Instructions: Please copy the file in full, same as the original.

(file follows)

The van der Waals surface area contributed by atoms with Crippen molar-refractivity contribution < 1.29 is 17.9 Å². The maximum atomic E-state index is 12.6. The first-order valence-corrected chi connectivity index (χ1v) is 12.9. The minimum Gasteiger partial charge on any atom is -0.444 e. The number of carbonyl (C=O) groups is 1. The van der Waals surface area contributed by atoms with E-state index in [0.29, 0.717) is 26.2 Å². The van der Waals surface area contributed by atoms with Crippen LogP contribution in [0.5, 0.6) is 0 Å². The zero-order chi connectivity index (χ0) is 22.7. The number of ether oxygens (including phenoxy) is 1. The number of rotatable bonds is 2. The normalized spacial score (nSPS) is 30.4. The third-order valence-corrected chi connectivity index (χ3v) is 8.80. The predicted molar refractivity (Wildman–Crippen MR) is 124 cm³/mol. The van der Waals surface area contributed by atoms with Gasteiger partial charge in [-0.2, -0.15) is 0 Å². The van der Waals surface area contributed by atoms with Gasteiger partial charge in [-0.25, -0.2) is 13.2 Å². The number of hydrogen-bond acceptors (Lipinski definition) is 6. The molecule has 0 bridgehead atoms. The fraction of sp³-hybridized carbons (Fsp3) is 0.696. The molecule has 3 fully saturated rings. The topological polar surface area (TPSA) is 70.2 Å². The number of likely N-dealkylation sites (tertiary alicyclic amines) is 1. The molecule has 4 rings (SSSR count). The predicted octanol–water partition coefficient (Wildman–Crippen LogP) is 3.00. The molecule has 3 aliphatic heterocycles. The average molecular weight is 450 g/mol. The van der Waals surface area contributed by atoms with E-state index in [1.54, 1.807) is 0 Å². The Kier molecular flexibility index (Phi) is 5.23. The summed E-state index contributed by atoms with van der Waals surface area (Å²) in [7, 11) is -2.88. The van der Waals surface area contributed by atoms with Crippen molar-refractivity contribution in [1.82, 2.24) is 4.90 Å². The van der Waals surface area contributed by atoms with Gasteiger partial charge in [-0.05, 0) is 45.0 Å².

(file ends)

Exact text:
The van der Waals surface area contributed by atoms with Crippen molar-refractivity contribution < 1.29 is 17.9 Å². The maximum atomic E-state index is 12.6. The first-order valence-corrected chi connectivity index (χ1v) is 12.9. The minimum Gasteiger partial charge on any atom is -0.444 e. The number of carbonyl (C=O) groups is 1. The van der Waals surface area contributed by atoms with E-state index in [0.29, 0.717) is 26.2 Å². The van der Waals surface area contributed by atoms with Crippen LogP contribution in [0.5, 0.6) is 0 Å². The zero-order chi connectivity index (χ0) is 22.7. The number of ether oxygens (including phenoxy) is 1. The number of rotatable bonds is 2. The normalized spacial score (nSPS) is 30.4. The third-order valence-corrected chi connectivity index (χ3v) is 8.80. The predicted molar refractivity (Wildman–Crippen MR) is 124 cm³/mol. The van der Waals surface area contributed by atoms with Gasteiger partial charge in [-0.2, -0.15) is 0 Å². The van der Waals surface area contributed by atoms with Gasteiger partial charge in [-0.25, -0.2) is 13.2 Å². The number of hydrogen-bond acceptors (Lipinski definition) is 6. The molecule has 0 bridgehead atoms. The fraction of sp³-hybridized carbons (Fsp3) is 0.696. The molecule has 3 fully saturated rings. The topological polar surface area (TPSA) is 70.2 Å². The number of likely N-dealkylation sites (tertiary alicyclic amines) is 1. The molecule has 4 rings (SSSR count). The predicted octanol–water partition coefficient (Wildman–Crippen LogP) is 3.00. The molecule has 3 aliphatic heterocycles. The average molecular weight is 450 g/mol. The van der Waals surface area contributed by atoms with E-state index in [1.54, 1.807) is 0 Å². The Kier molecular flexibility index (Phi) is 5.23. The summed E-state index contributed by atoms with van der Waals surface area (Å²) in [7, 11) is -2.88. The van der Waals surface area contributed by atoms with Crippen molar-refractivity contribution in [1.82, 2.24) is 4.90 Å². The van der Waals surface area contributed by atoms with Gasteiger partial charge in [-0.05, 0) is 45.0 Å².